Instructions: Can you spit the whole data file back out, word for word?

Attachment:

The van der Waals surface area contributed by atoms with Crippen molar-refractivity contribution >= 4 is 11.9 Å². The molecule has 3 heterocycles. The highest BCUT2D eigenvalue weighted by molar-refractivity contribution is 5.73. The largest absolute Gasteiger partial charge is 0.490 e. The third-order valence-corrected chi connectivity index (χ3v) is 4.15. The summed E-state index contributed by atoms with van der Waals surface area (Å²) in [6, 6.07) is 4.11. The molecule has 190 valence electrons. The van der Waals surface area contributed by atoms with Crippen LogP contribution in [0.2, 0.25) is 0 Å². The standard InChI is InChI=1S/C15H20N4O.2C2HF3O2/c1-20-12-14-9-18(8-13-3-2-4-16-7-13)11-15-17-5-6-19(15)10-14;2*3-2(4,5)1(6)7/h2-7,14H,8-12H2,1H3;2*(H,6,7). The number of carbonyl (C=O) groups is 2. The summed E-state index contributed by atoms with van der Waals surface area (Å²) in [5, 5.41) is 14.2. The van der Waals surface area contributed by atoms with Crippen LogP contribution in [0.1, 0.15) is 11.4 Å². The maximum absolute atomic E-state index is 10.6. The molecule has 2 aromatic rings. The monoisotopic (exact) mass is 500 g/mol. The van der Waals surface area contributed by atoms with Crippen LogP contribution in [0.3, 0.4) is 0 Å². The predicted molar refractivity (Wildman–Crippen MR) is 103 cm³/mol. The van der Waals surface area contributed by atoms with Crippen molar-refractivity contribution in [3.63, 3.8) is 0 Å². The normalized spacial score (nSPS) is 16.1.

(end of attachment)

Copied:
The van der Waals surface area contributed by atoms with Crippen molar-refractivity contribution >= 4 is 11.9 Å². The molecule has 3 heterocycles. The highest BCUT2D eigenvalue weighted by molar-refractivity contribution is 5.73. The largest absolute Gasteiger partial charge is 0.490 e. The third-order valence-corrected chi connectivity index (χ3v) is 4.15. The summed E-state index contributed by atoms with van der Waals surface area (Å²) in [6, 6.07) is 4.11. The molecule has 190 valence electrons. The van der Waals surface area contributed by atoms with Crippen LogP contribution in [0.2, 0.25) is 0 Å². The standard InChI is InChI=1S/C15H20N4O.2C2HF3O2/c1-20-12-14-9-18(8-13-3-2-4-16-7-13)11-15-17-5-6-19(15)10-14;2*3-2(4,5)1(6)7/h2-7,14H,8-12H2,1H3;2*(H,6,7). The number of carbonyl (C=O) groups is 2. The summed E-state index contributed by atoms with van der Waals surface area (Å²) in [5, 5.41) is 14.2. The van der Waals surface area contributed by atoms with Crippen LogP contribution in [0.1, 0.15) is 11.4 Å². The maximum absolute atomic E-state index is 10.6. The molecule has 2 aromatic rings. The monoisotopic (exact) mass is 500 g/mol. The van der Waals surface area contributed by atoms with Crippen LogP contribution in [0.3, 0.4) is 0 Å². The predicted molar refractivity (Wildman–Crippen MR) is 103 cm³/mol. The van der Waals surface area contributed by atoms with Crippen molar-refractivity contribution in [3.63, 3.8) is 0 Å². The normalized spacial score (nSPS) is 16.1.